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Publication numberUS4273808 A
Publication typeGrant
Application numberUS 06/070,108
Publication dateJun 16, 1981
Filing dateAug 27, 1979
Priority dateAug 29, 1978
Also published asDE2960782D1, EP0010007A1, EP0010007B1
Publication number06070108, 070108, US 4273808 A, US 4273808A, US-A-4273808, US4273808 A, US4273808A
InventorsAlbert Neirynck, Roger Duflos
Original AssigneeSociete Francaise Duco
Export CitationBiBTeX, EndNote, RefMan
External Links: USPTO, USPTO Assignment, Espacenet
Process for the insulation of original paint layers
US 4273808 A
Abstract
This invention relates to a process for the insulation of original paint layers, particularly for the application of new paint layers thereover, comprising applying over the original paint to be insulated a barrier layer of a film-forming composition comprising a dicarboxylic acid- and diamine based polyamide resin in alcoholic or aqueous-alcoholic solution, and allowing the resulting protective coating to dry.
This process is particularly applicable to the repair of vehicle bodies.
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Claims(7)
We claim:
1. Process for the repair of original paint layers, particularly on vehicle bodies, comprising applying on the original paint to be repaired a layer of a liquid film forming composition comprising a dicarboxylic acid- and diamine-based polyamide resin dissolved in a solvent selected from alcohols and water-alcohol mixtures, allowing the resulting protective layer to dry, and then applying thereon the new paint used for the repair.
2. The process as claimed in claim 1, wherein said polyamide resin is a copolyamide resin.
3. The process as claimed in claim 2, wherein said copolyamide is selected from an adipic acid/hexamethylene diamine and caprolactam copolyamide, a hexamethylene diamine/adipic acid, p,p'-diaminodicyclohexylmethane/adipic acid and caprolactam copolyamide, a ternary 6/6, 6/12 caprolactam, adipic acid/hexamethylene diamine and lauryllactam copolyamide, and a ternary 6/6, 12/12 caprolactam, dodecanedioic acid/hexamethylene diamine and lauryllactam copolyamide.
4. The process as claimed in claim 1, wherein said alcohol is selected from methyl alcohol, ethyl alcohol, n-propyl alcohol, n-butyl alcohol and mixtures thereof.
5. The process as claimed in claim 1, wherein is additionally present a material selected from pigments and dyes.
6. The process as claimed in claim 1, wherein is additionally present a plasticizer in an amount of up to 40wt% with respect to the weight of the resin.
7. The process as claimed in claim 1, wherein up to 50% of the alcohol are substituted with methylene chloride.
Description

This invention relates to the repair of original paint layers applied on a variety of objects or walls and, particularly, on automobile bodies.

Automobile bodies are repaired with paints whose resins are dissolved and diluted for application with active solvents such as aromatic hydrocarbons, ketones, esters and ethers.

On certain original paint layers such as thermoplastic acrylics, or on original paint layers already repaired with varnishes sensitive to said solvents, such as glycerophthalics modified with drying or semi-drying fatty acids whose final drying is more or less achieved, said solvents have a most deleterious effect. An irregular swelling of the underlying paint layer is noted, which makes the appearance of the repair quite unacceptable.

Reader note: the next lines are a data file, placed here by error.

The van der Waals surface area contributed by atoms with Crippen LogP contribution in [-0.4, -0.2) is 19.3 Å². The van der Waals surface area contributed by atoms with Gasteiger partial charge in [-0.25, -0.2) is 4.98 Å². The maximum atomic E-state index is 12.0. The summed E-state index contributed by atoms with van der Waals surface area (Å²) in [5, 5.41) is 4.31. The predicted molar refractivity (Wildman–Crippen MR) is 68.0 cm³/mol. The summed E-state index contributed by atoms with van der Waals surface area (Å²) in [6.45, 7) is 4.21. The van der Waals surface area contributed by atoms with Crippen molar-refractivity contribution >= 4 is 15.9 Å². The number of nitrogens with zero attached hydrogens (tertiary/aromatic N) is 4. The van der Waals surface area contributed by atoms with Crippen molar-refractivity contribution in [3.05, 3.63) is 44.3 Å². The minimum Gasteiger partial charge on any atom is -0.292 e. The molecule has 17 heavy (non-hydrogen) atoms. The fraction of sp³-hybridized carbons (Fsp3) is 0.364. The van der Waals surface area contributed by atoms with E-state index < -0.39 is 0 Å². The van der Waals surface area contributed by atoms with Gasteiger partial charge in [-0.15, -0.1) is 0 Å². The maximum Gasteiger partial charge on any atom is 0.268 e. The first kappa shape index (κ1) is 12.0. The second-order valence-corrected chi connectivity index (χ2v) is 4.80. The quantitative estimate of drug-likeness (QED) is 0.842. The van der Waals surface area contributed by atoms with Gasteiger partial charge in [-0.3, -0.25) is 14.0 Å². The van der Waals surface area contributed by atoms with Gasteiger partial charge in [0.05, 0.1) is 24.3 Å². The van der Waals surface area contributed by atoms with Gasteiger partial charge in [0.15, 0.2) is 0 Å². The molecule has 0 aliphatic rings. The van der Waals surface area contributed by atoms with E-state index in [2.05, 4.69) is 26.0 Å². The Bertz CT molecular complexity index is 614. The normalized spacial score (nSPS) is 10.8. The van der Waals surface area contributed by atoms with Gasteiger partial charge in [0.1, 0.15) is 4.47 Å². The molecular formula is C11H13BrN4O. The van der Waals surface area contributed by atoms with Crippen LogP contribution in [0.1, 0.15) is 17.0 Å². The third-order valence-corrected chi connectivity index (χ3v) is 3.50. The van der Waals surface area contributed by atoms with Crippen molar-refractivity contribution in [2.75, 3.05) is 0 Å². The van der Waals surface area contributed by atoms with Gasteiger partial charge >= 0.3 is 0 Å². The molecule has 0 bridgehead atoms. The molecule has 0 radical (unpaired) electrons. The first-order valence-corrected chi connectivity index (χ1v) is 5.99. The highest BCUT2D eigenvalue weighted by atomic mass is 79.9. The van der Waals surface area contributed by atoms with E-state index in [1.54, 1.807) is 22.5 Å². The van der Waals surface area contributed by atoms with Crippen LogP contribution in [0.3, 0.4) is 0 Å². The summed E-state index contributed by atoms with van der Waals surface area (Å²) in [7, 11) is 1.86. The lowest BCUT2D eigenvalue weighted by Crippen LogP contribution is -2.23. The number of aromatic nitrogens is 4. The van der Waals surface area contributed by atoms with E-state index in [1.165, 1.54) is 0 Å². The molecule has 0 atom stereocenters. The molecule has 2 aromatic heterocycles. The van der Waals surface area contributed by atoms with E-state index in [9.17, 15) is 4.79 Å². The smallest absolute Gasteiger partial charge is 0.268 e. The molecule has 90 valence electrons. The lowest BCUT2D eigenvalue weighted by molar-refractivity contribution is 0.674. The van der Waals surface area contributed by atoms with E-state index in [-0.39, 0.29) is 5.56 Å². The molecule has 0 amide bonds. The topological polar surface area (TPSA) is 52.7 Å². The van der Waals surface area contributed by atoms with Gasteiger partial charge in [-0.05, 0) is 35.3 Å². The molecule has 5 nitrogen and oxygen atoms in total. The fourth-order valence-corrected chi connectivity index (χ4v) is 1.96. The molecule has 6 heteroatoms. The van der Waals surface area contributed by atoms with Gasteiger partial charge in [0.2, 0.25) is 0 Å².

It happens fairly frequently that the car repair painter finds, after application, that the shade of the touch up work does not match that of the original paint layer, or that he has accidentally been the cause of a defect, such as thinness, running, and the like, at the time of application. In such case, the work has to be done all over again, which means that either the coating must be washed with a solvent or that it is necessary to wait until the coating is completely dry before doing the work over again. The coatings to be covered contain sometimes pigments that are soluble in the usual solvents (generally reds, more seldom yellows), which migrate in the paints subsequently applied. Such is also the case with original paint layers soiled with asphalts or tars.

Analogous situations may be found in the case of repairs of various painted objects or of similarly soiled or susceptible walls.

To obtain good insulation results, the present processes involve fairly sophisticated systems that require a relatively long drying time (at least half-a-day and, most frequently, overnight); they may involve the application of glycerophthalic finishes that become completely insoluble after oxydizing drying in air, or of specially formulated epoxy/polyamine or epoxy/polyamide finishes which are available in the form of two components which exhibit the drawback of a limited pot life after they have been admixed.

The rapidly drying polyvinyl butyral resin paint products do not possess a sufficient insulating character and the so-called nitrocellulose or nitrosynthetic sublayers comprise active solvents which moisten the original paint layers.